Postcards from Italy

Sicily’s Alcantara Gorge

By far the most striking natural feature along Sicily’s Ionian coast is the towering volcanic peak of Mt. Etna Which spews ash and steam more or less continuously from its crater. The mountain and its roughly 570,000 years of activity have left an indelible impression on the surrounding landscape, beginning with the mountain slopes and valleys blanketed with rich volcanic soil that today produce excellent wines, Sicily’s most prestigious pistachios, blood oranges, and a number of other specialties.


(Photo by CIU Travel via Flickr)

Another impressive consequence of Etna’s millennia of activity are the the Alcantara Gorges—or Gole dell’Alcantara in Italian—that sit at the foot of the mountain’s northern slope. This network of vertiginous gorges cutting through the volcanic rock were formed by the Alcantara River, which runs from the Nebrodi Mountains to the coast near Giardini Naxos. The rushing river waters follow the path of an ancient lava flow, carving dramatic open-air ravines and underground passages through the hardened lava stone along the way.

The gorges, including some more than 200 feet deep, are part of the Alcantara River Park, known for its picturesque black lava rock formations and river rapids. The river divides the park between zone A on the southern bank on the Etna side of the river and zone C on the northern bank towards the valley; zone A is a pristine, protected area and zone C allows for development, meaning that it has become crowded with tour bus visitors and a rather off-putting clutch of kitschy souvenir huts and bars.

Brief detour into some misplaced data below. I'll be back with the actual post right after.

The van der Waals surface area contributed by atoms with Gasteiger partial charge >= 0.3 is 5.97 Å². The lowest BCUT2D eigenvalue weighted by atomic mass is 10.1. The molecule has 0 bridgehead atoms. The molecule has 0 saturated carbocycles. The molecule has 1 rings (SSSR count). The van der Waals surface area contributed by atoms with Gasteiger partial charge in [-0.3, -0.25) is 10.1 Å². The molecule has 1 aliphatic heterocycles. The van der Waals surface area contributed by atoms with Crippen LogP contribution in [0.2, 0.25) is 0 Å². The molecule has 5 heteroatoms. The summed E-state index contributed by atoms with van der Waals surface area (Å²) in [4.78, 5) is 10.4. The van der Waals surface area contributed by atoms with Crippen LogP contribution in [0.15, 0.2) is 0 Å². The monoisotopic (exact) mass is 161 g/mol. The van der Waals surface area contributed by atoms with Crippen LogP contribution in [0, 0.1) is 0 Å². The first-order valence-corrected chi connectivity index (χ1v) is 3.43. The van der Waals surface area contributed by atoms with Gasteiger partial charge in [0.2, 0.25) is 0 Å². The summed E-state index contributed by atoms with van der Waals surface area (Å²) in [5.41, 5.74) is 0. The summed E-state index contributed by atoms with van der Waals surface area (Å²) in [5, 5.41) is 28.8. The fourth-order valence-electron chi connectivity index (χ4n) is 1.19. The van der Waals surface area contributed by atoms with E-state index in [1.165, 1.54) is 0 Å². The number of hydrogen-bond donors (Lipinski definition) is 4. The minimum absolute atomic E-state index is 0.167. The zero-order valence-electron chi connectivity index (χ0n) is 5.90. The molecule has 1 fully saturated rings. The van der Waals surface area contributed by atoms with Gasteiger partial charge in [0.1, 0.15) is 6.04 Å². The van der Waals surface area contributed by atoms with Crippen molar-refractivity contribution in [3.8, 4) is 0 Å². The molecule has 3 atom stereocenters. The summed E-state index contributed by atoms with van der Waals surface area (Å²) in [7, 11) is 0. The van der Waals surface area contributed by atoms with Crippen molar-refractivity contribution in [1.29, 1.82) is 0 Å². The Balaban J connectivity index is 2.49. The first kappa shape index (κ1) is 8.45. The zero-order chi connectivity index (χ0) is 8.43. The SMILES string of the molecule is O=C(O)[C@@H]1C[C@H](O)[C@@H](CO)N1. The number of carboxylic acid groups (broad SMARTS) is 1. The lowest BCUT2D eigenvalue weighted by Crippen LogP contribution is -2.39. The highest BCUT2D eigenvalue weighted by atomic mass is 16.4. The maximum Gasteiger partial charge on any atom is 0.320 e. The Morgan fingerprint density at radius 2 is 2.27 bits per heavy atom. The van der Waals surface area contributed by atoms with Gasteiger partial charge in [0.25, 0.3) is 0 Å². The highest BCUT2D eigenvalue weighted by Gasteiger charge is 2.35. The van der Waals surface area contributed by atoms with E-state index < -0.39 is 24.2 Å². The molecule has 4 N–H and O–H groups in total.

(Photo by CIU Travel via Flickr)

Though the northern bank is more accessible, with an elevator that takes visitors from street level to the floor of the gorge and a riverside cafè, the best way to enjoy the gorge is by approaching from the wilder and more picturesque southern bank, protected via its zone A designation and only accessible with a licensed guide or outfitter.

A visit to the Gole dell’Alcantera can include anything from a simple guided walk through the park along the upper ridge of the gorge to a more challenging hike down into the canyons. Adrenaline junkies can try their hand at canyoning down the sheer rock faces or body surfing down the rapids; outfitters provide one or more trained guides, equipment from hiking boots to wet suits, and expert commentary on the geology and flora of the area. Most outfitters also offer family-friendly adventures that take on lower canyon walls and gentler rapids that are a fun day out for kids.


(Photo by CIU Travel via Flickr)

The gorges are close enough to Etna’s peak that adventurous travelers can make a day of it, pairing an excursion up the mountain with a hike or canyoning excursion along the Alcantara River. The northern slopes of Etna are rapidly becoming known for their small wineries, and breaking up the day with a wine tasting lunch is a great way to relax before or after your visit to the park.


(Photo by CIU Travel via Flickr)

Tips for visiting the Alcantara River Park

Wear sturdy footwear, sun hat, sunscreen, and sunglasses to explore the gorges. Outfitters will provide any technical gear you may need and let you know ahead of time what you’ll need to bring.

There is an entrance fee for the Alcantara River Park for those entering from the southern bank. If you are joining a guided hike or adventure with an outfitter, entrance to the park is generally included.

Most guides and outfitters offer kid-friendly hikes and adventures that are appropriate for elementary school ages and up. Hiking and canyoning in the gorges is not recommended for very young children or those who are not in good physical condition.

If pairing your visit with an excursion to the top of Mt. Etna, climb the volcano in the morning when the air is clearer for photos and take on the river in the afternoon, when the cool water is a welcome respite from Sicily’s summer heat.

Travel Specialists

Maria Landers

Brian Dore